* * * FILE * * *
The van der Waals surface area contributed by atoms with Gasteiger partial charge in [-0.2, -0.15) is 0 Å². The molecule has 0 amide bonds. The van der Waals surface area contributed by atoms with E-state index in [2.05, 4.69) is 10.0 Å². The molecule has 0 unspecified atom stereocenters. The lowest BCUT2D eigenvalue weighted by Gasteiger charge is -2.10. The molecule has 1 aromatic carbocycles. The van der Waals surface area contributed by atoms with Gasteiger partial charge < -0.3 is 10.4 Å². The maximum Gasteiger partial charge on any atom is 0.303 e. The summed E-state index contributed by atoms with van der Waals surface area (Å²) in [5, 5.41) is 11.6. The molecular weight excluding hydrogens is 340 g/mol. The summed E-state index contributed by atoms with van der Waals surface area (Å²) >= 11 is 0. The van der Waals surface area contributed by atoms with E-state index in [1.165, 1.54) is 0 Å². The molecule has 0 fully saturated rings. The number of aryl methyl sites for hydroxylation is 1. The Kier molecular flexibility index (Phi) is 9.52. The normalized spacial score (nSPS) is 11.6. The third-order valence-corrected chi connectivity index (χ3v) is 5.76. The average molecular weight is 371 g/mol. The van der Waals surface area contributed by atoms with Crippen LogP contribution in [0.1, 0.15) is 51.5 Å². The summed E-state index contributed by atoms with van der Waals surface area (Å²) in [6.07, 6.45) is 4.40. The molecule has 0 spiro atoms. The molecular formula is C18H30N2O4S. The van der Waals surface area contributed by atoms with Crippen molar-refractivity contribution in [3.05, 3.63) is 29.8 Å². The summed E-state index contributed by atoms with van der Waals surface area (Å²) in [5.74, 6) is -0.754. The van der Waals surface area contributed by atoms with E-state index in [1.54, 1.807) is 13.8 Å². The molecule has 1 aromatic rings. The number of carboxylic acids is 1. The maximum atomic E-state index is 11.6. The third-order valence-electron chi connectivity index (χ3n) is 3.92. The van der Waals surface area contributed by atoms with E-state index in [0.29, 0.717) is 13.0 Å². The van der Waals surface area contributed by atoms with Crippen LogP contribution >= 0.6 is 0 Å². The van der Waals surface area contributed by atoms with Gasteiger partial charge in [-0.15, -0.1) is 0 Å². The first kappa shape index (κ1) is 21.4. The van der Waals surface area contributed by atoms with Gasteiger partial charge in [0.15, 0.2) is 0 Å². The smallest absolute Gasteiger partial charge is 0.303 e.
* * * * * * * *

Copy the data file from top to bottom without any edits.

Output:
The van der Waals surface area contributed by atoms with Gasteiger partial charge in [-0.2, -0.15) is 0 Å². The molecule has 0 amide bonds. The van der Waals surface area contributed by atoms with E-state index in [2.05, 4.69) is 10.0 Å². The molecule has 0 unspecified atom stereocenters. The lowest BCUT2D eigenvalue weighted by Gasteiger charge is -2.10. The molecule has 1 aromatic carbocycles. The van der Waals surface area contributed by atoms with Gasteiger partial charge < -0.3 is 10.4 Å². The maximum Gasteiger partial charge on any atom is 0.303 e. The summed E-state index contributed by atoms with van der Waals surface area (Å²) in [5, 5.41) is 11.6. The molecular weight excluding hydrogens is 340 g/mol. The summed E-state index contributed by atoms with van der Waals surface area (Å²) >= 11 is 0. The van der Waals surface area contributed by atoms with E-state index in [1.165, 1.54) is 0 Å². The molecule has 0 fully saturated rings. The number of aryl methyl sites for hydroxylation is 1. The Kier molecular flexibility index (Phi) is 9.52. The normalized spacial score (nSPS) is 11.6. The third-order valence-corrected chi connectivity index (χ3v) is 5.76. The average molecular weight is 371 g/mol. The van der Waals surface area contributed by atoms with Crippen LogP contribution in [0.1, 0.15) is 51.5 Å². The summed E-state index contributed by atoms with van der Waals surface area (Å²) in [6.07, 6.45) is 4.40. The molecule has 0 spiro atoms. The molecular formula is C18H30N2O4S. The van der Waals surface area contributed by atoms with Crippen molar-refractivity contribution in [3.05, 3.63) is 29.8 Å². The summed E-state index contributed by atoms with van der Waals surface area (Å²) in [5.74, 6) is -0.754. The van der Waals surface area contributed by atoms with E-state index in [1.54, 1.807) is 13.8 Å². The molecule has 1 aromatic rings. The number of carboxylic acids is 1. The maximum atomic E-state index is 11.6. The third-order valence-electron chi connectivity index (χ3n) is 3.92. The van der Waals surface area contributed by atoms with E-state index in [0.29, 0.717) is 13.0 Å². The van der Waals surface area contributed by atoms with Crippen LogP contribution >= 0.6 is 0 Å². The van der Waals surface area contributed by atoms with Gasteiger partial charge in [-0.15, -0.1) is 0 Å². The first kappa shape index (κ1) is 21.4. The van der Waals surface area contributed by atoms with Gasteiger partial charge in [0.15, 0.2) is 0 Å². The smallest absolute Gasteiger partial charge is 0.303 e.